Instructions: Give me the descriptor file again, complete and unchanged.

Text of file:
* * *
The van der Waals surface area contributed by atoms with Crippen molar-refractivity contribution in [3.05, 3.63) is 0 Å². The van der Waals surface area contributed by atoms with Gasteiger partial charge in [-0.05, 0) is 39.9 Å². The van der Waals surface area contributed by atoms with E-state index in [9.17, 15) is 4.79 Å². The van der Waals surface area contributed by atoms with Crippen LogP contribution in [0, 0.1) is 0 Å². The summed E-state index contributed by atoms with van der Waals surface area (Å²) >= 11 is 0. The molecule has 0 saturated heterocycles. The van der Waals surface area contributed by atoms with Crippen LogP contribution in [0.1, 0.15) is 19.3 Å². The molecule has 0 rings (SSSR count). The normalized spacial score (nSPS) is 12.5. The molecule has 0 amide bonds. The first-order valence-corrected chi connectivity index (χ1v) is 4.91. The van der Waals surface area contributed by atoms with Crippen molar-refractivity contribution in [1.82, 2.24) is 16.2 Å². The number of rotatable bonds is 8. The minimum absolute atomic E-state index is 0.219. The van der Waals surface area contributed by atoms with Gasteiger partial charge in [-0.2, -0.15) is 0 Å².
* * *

The van der Waals surface area contributed by atoms with Crippen molar-refractivity contribution in [3.05, 3.63) is 0 Å². The van der Waals surface area contributed by atoms with Gasteiger partial charge in [-0.05, 0) is 39.9 Å². The van der Waals surface area contributed by atoms with E-state index in [9.17, 15) is 4.79 Å². The van der Waals surface area contributed by atoms with Crippen LogP contribution in [0, 0.1) is 0 Å². The summed E-state index contributed by atoms with van der Waals surface area (Å²) >= 11 is 0. The molecule has 0 saturated heterocycles. The van der Waals surface area contributed by atoms with Crippen LogP contribution in [0.1, 0.15) is 19.3 Å². The molecule has 0 rings (SSSR count). The normalized spacial score (nSPS) is 12.5. The molecule has 0 amide bonds. The first-order valence-corrected chi connectivity index (χ1v) is 4.91. The van der Waals surface area contributed by atoms with Crippen molar-refractivity contribution in [1.82, 2.24) is 16.2 Å². The number of rotatable bonds is 8. The minimum absolute atomic E-state index is 0.219. The van der Waals surface area contributed by atoms with Gasteiger partial charge in [-0.2, -0.15) is 0 Å².